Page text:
BuffBombs bath bombs

Tash was put on furlough in lockdown - but used it as an opportunity to create BuffBombs to help people relax after exercise (Image: birmingham mail WS)

“I fell in love with it," she said. "It was a different sport to anything else I’d done. I started gaining muscle and I loved what I was seeing. I realised that to gain more muscle, I needed to eat more.”

After realising an office-based sales job wasn’t for her, Tash quit and became a personal trainer at Ultimate Fitness and The Gym Kings Heath.

Sadly, just after she had qualified, the Covid pandemic hit and she was put on furlough.

Instead of feeling sorry for herself at home, she decided to use her time to develop a product to help people relax and recover after working out.

“As a PT and masseusse, I’ve always used Epsom salts in the bath as part of my recovery and, at the end of each week, I’d pick up a Lush bath bomb in town and add that in as a treat,” she said.

“We were in lockdown so I couldn’t pick up my bath bombs. An idea came to me in a dream and I woke up around 4am, thinking what if there was a bath bomb with Epsom salts in it?”

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After researching the market, Tash started developing her BuffBombs, using trial and error to mix Epsom salts with the ingredients she used in massage, such as coconut oil to soothe skin and essential oils to help muscle and stress relief.

She tested them extensively to ensure they would float and fizz then had a mould created in the shape of a kettle bell weight.

“Everyone loves them, I’ve had lots of repeat orders,” said Tash, who is hoping to get her bath bombs into gyms and exercise studios.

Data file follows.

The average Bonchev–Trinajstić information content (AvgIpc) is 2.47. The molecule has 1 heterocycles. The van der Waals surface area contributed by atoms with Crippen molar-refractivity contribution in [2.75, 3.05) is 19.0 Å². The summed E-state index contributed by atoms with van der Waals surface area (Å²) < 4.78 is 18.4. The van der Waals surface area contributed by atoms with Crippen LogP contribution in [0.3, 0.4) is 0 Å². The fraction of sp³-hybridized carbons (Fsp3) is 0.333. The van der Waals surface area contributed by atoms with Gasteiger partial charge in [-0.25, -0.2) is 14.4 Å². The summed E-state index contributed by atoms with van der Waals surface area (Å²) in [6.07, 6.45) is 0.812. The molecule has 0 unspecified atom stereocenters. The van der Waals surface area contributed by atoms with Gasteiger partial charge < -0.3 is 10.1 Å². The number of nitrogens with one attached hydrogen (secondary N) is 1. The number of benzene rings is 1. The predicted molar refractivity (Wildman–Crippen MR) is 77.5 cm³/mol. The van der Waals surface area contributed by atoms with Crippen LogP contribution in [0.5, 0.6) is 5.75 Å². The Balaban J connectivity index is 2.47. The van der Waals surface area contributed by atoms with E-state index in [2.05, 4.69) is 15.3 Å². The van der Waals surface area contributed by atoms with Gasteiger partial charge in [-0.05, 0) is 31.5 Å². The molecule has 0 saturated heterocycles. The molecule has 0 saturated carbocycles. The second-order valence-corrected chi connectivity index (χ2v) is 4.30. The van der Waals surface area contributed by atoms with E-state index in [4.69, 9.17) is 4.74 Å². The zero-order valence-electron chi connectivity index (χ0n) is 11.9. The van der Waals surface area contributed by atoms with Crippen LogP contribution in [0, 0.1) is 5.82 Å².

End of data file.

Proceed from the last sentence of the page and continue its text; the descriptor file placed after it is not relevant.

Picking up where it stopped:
She added: “Epsom salts are absorbed into the body in the bath and help to soothe muscles that have been overworked.

"Coconut oil is great for soothing skin and essential oils can be used for all sorts of things from aiding sleep to enhanced muscle recovery.

“I am giving £4 from every box bought in the B14 area to the Moseley Homeless Charity.”

Find out more and order here.

Tash’s advice to anyone suffering from anorexia

  • Listen and read first hand experience stories. I found when I was having counselling, I didn’t listen to anyone who hadn’t been through the same experience themselves.

  • Find a charity where you can reach out to people with anorexia or who are recovering from it. People share their stories. I’m happy for people to reach out to me.

  • Find something that makes you tick so you can make that change for the better. For me, that was pole dancing.

  • Realise there’s more to life than a number on a scale and that numbers can vary from day to day.

  • A lot of it is about control so realise that the association of success coming with not eating is absurd and find something else to change that control in a healthy way.

For help and support go to First Steps ED (firststepsed.co.uk); ABC (anorexiabulimiacare.org.uk); FEAST (feast-ed.org) or call the BEAT Helpline on 0808 801 0677. Get daily tips on coping at instagram.com/hopevirgo_